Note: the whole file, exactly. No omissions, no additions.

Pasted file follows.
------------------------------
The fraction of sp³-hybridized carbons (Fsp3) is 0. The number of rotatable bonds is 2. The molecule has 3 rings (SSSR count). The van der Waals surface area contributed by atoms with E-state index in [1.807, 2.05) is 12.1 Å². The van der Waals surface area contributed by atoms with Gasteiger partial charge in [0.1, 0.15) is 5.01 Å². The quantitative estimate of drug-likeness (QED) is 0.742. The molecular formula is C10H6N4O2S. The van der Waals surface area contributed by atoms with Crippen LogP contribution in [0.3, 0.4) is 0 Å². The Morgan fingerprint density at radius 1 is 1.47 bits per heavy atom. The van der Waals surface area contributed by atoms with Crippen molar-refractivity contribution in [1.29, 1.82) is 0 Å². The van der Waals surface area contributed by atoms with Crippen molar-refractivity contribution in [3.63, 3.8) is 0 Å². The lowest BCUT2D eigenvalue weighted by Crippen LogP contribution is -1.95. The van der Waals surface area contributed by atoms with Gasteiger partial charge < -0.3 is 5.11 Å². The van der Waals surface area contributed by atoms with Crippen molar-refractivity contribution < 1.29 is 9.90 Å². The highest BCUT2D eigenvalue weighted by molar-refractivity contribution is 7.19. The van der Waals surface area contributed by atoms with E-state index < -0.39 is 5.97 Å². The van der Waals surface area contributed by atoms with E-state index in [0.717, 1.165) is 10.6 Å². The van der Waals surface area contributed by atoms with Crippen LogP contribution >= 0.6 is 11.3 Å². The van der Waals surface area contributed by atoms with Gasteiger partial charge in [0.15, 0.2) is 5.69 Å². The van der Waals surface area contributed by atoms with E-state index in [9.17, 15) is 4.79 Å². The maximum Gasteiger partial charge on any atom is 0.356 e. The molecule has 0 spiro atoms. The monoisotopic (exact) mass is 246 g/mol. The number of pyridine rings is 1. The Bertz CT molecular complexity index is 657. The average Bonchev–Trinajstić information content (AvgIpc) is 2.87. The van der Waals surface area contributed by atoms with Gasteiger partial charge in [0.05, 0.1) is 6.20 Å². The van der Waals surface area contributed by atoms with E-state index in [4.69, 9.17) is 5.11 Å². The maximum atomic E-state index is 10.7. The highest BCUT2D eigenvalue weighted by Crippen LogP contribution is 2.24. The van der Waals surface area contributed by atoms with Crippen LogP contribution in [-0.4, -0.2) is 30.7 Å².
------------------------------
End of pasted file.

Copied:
The fraction of sp³-hybridized carbons (Fsp3) is 0. The number of rotatable bonds is 2. The molecule has 3 rings (SSSR count). The van der Waals surface area contributed by atoms with E-state index in [1.807, 2.05) is 12.1 Å². The van der Waals surface area contributed by atoms with Gasteiger partial charge in [0.1, 0.15) is 5.01 Å². The quantitative estimate of drug-likeness (QED) is 0.742. The molecular formula is C10H6N4O2S. The van der Waals surface area contributed by atoms with Crippen LogP contribution in [0.3, 0.4) is 0 Å². The Morgan fingerprint density at radius 1 is 1.47 bits per heavy atom. The van der Waals surface area contributed by atoms with Crippen molar-refractivity contribution in [1.29, 1.82) is 0 Å². The van der Waals surface area contributed by atoms with Crippen molar-refractivity contribution in [3.63, 3.8) is 0 Å². The lowest BCUT2D eigenvalue weighted by Crippen LogP contribution is -1.95. The van der Waals surface area contributed by atoms with Gasteiger partial charge < -0.3 is 5.11 Å². The van der Waals surface area contributed by atoms with Crippen molar-refractivity contribution < 1.29 is 9.90 Å². The highest BCUT2D eigenvalue weighted by molar-refractivity contribution is 7.19. The van der Waals surface area contributed by atoms with E-state index < -0.39 is 5.97 Å². The van der Waals surface area contributed by atoms with E-state index in [0.717, 1.165) is 10.6 Å². The van der Waals surface area contributed by atoms with Crippen LogP contribution >= 0.6 is 11.3 Å². The van der Waals surface area contributed by atoms with Gasteiger partial charge in [0.15, 0.2) is 5.69 Å². The van der Waals surface area contributed by atoms with E-state index in [9.17, 15) is 4.79 Å². The maximum Gasteiger partial charge on any atom is 0.356 e. The molecule has 0 spiro atoms. The monoisotopic (exact) mass is 246 g/mol. The number of pyridine rings is 1. The Bertz CT molecular complexity index is 657. The average Bonchev–Trinajstić information content (AvgIpc) is 2.87. The van der Waals surface area contributed by atoms with Gasteiger partial charge in [0.05, 0.1) is 6.20 Å². The van der Waals surface area contributed by atoms with E-state index in [4.69, 9.17) is 5.11 Å². The maximum atomic E-state index is 10.7. The highest BCUT2D eigenvalue weighted by Crippen LogP contribution is 2.24. The van der Waals surface area contributed by atoms with Crippen LogP contribution in [-0.4, -0.2) is 30.7 Å².